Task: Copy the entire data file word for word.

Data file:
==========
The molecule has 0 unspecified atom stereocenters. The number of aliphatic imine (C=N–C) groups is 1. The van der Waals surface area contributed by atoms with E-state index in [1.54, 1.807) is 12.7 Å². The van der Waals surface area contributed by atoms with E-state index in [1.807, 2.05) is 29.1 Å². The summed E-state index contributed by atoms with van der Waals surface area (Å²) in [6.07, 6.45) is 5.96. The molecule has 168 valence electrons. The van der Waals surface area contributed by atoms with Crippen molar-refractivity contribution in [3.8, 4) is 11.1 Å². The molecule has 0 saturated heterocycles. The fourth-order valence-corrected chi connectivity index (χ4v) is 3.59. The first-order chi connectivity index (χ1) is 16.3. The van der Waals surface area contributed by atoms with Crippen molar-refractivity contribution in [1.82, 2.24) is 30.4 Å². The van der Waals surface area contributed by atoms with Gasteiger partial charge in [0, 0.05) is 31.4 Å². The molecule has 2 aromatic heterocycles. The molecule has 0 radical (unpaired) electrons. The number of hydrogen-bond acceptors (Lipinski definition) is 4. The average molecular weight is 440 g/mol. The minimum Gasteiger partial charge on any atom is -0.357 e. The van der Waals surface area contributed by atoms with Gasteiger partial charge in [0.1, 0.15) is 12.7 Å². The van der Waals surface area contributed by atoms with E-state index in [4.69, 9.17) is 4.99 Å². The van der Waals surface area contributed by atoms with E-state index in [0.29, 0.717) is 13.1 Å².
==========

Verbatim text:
The molecule has 0 unspecified atom stereocenters. The number of aliphatic imine (C=N–C) groups is 1. The van der Waals surface area contributed by atoms with E-state index in [1.54, 1.807) is 12.7 Å². The van der Waals surface area contributed by atoms with E-state index in [1.807, 2.05) is 29.1 Å². The summed E-state index contributed by atoms with van der Waals surface area (Å²) in [6.07, 6.45) is 5.96. The molecule has 168 valence electrons. The van der Waals surface area contributed by atoms with Crippen molar-refractivity contribution in [3.8, 4) is 11.1 Å². The molecule has 0 saturated heterocycles. The fourth-order valence-corrected chi connectivity index (χ4v) is 3.59. The first-order chi connectivity index (χ1) is 16.3. The van der Waals surface area contributed by atoms with Crippen molar-refractivity contribution in [1.82, 2.24) is 30.4 Å². The van der Waals surface area contributed by atoms with Gasteiger partial charge in [0, 0.05) is 31.4 Å². The molecule has 2 aromatic heterocycles. The molecule has 0 radical (unpaired) electrons. The number of hydrogen-bond acceptors (Lipinski definition) is 4. The average molecular weight is 440 g/mol. The minimum Gasteiger partial charge on any atom is -0.357 e. The van der Waals surface area contributed by atoms with Gasteiger partial charge in [0.1, 0.15) is 12.7 Å². The van der Waals surface area contributed by atoms with E-state index in [4.69, 9.17) is 4.99 Å². The van der Waals surface area contributed by atoms with E-state index in [0.29, 0.717) is 13.1 Å².